J Street

Will the Jewish right save J Street from itself?

I just finished writing a story on J Street's disastrous week and the possible consequences of the revelation it's leaders lied for two years about George Soros' contributions - consequences on Capitol Hill, in voting booths and in the Jewish communal world. 

In looking the story over, I was particularly struck by one quote from my old friend Doug Bloomfield, once the legislative director of AIPAC, now a columnist for – gasp – Jewish newspapers.

U-Turn At J Street

09/28/2010
Editorial

Few Jewish organizations have generated feelings — pro or con — as intense as those ignited by J Street, the pro-peace process lobby and political action committee created two years ago to provide a left-of-center address for politicians and activists who support more aggressive U.S. peace process diplomacy.

That intensity took another quantum jump with last week’s Washington Times disclosure that the group has been getting substantial donations from financier George Soros despite repeated denials from its leaders.

J Street in a tough spot over Soros funding revelations

You gotta wonder why people in politics lie when the things they're lying about will inevitably come to light.

J Street Owns Up to Soros Funding

09/25/2010
JTA

WASHINGTON (JTA) -- J Street acknowledged substantial donations from George Soros, reversing years of claims by the group that it had nothing to do with the liberal financier.

Jeremy Ben-Ami, the director of the dovish pro-Israel lobby, confirmed to JTA a report that first appeared in the Washington Times that it had received $245,000 from Soros and his children in 2008, and added that it had received another $500,000 in subsequent years -- altogether, about 7 percent of the $11 million it says it has taken in since its 2008 founding.

Amb. Oren tries to tamp down anti-Obama rage

 Reading Ron Kampeas' story on a pre-Rosh Hashanah interview with the Jewish press (which I missed, due to other commitments) I was struck by the dilemma Israeli leaders face in these days of unrestrained, unfiltered political animosity.

According to Ron, Oren said that “Obama often doesn’t get the credit he deserves in Israel.”

Michael Oren, Making the Case for Obama

09/12/2010
JTA

WASHINGTON (JTA) -- Michael Oren outlines what may be his toughest assignment: Making the case to a skeptical public for a leader who's hard to pin down.

Pitching Bibi to the Americans?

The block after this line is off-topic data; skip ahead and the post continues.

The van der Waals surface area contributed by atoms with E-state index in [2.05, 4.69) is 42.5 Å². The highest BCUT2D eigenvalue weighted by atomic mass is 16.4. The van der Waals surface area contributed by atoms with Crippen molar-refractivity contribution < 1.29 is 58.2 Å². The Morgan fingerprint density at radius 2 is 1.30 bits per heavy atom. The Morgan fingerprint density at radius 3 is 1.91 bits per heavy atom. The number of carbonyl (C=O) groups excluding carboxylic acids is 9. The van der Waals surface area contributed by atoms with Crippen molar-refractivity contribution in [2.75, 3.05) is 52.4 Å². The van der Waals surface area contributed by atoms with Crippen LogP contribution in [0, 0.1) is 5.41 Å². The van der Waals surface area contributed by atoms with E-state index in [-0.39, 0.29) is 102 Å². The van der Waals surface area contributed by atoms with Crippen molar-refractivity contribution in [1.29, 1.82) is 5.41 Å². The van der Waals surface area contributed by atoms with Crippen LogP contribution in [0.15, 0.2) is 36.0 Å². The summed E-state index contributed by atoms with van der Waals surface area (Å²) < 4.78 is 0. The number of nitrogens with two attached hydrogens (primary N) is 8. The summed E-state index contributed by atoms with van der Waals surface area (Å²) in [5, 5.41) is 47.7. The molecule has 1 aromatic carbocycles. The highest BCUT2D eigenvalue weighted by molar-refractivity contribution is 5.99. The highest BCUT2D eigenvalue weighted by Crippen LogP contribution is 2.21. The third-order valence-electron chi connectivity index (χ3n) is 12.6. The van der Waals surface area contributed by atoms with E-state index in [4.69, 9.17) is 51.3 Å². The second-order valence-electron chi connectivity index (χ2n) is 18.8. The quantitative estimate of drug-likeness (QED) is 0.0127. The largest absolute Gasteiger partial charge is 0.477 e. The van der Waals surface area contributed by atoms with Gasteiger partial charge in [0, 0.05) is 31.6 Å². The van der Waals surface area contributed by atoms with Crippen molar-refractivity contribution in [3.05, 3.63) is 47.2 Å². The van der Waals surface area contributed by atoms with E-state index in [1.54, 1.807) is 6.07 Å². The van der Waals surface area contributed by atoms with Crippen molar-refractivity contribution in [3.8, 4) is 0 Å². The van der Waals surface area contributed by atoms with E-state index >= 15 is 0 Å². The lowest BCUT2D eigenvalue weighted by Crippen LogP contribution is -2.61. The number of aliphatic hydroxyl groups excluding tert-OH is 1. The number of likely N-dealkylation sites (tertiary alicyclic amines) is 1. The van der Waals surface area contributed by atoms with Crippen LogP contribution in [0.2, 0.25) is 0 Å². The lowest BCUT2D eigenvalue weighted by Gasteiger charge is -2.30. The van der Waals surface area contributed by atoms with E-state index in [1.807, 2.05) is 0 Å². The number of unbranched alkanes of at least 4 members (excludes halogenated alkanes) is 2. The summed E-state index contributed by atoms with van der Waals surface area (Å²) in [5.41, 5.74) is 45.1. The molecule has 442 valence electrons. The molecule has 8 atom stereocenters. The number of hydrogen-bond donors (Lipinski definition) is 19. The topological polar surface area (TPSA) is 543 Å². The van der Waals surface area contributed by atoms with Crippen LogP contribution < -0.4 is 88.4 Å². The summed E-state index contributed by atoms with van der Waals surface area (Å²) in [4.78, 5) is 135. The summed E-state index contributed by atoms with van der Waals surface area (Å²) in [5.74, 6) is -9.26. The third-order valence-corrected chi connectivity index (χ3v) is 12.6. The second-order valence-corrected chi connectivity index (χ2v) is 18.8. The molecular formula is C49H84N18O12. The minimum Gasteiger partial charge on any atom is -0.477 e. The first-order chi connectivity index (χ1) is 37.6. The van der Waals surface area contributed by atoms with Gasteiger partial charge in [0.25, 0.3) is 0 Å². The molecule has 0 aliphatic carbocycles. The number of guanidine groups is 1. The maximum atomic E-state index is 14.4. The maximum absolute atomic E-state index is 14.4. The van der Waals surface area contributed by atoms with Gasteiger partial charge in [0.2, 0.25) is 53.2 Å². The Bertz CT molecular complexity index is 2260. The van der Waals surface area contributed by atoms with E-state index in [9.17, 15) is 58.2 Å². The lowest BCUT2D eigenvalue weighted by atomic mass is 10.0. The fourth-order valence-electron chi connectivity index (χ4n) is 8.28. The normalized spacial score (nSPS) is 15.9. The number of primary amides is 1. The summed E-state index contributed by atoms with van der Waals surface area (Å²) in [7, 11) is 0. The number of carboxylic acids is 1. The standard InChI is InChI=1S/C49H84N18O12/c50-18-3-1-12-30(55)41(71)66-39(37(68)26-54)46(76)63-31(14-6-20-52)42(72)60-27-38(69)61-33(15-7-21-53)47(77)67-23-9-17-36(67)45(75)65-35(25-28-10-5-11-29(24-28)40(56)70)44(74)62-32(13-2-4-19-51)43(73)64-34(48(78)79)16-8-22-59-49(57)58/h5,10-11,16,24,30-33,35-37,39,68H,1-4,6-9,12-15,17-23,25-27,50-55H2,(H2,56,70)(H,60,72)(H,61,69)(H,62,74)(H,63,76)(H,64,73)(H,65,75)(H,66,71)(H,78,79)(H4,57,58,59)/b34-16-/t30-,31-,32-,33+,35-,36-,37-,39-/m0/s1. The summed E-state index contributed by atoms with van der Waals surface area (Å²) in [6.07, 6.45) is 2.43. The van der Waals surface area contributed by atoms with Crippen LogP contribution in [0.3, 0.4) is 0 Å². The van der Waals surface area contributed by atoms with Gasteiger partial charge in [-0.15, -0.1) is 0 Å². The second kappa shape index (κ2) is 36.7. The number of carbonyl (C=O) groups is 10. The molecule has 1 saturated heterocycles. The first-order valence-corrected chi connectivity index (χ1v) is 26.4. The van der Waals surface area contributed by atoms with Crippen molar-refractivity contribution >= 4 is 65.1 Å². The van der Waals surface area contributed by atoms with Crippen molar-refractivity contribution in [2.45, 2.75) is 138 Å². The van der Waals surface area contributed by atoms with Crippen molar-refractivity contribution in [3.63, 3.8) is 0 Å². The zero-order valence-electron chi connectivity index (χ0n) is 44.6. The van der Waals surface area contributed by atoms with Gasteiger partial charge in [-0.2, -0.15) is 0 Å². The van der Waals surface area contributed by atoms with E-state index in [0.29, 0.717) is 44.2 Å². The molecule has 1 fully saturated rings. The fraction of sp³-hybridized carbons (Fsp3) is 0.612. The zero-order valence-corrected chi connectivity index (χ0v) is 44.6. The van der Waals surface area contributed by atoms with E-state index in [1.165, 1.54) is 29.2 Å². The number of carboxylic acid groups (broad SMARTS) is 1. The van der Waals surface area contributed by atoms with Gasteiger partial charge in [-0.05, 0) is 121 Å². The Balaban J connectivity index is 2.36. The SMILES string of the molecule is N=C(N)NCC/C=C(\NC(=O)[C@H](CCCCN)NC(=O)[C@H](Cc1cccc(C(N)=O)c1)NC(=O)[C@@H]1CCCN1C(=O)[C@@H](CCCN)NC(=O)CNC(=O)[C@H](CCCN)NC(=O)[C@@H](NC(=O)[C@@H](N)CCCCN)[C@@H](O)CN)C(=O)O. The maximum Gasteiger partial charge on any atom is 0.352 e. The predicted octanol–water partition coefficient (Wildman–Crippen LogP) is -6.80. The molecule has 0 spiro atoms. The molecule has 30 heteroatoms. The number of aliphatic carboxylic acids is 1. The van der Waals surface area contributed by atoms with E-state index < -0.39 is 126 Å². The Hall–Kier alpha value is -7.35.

No, that's an easy one.

The real problem for the Israeli ambassador to Washington is how to make Israelis understand President Obama.

"Obama often doesn’t get the credit he deserves in Israel," Oren said in a pre-Rosh Hashanah interview with the U.S. Jewish media. "I think it’s important at some point that he visits us."

Update: Jewish groups react to Rabbi Yosef

Update: Now we've heard from the Conservative movement. In a statement, the Rabbinical Assembly, the United Synagogue of Conservative Judaism, the Jewish Theological Assembly and eight other movement groups said this:  "As leaders of the Conservative/Masorti movement, we deplore these recent comments of Former Chief Sephardic Rabbi Ovadia Yosef that, like many of his comments over the years, constitute irresponsible incitement to violence.

Ovadia Yosef and the silence - so far - of American Jewish leaders

Update: in this blog, I asked what Jewish leader would be the first to condemn Rabbi Ovadia Yosef''s death wish for Palestinian leader Mahmoud Abbas and the Palestinian people.  Answer: Abe Foxman of the Anti-Defamation League (ADL).  This just in from Foxman:

Bourbon Street (Not J Street) - Cartoon on Mosque, Obama & Bibi from New Orleans Times-Picayune

Here's a great cartoon from Steve Kelly at the New Orleans Times-Picayune (download and enlarge for best viewing). The cartoon shows Obama saying of Imam Rauf, "I support the right of religious groups to build on their property..." In the next panel, Obama adds, "Sometimes," holding his "Freeze Settlements" edict while standing next to Israel's Netanyahu.

J Street Calls For Settlement Funder Probe

07/14/2010

 J Street called for an investigation into American charities — including one based in the Five Towns — that fund Israeli settlement activity.

J Street, the self-proclaimed political home for “pro-Israel, pro-peace Americans,” launched a campaign Monday calling on the U.S. Treasury Department to look into whether organizations named in a July 6 New York Times report have broken the law. 

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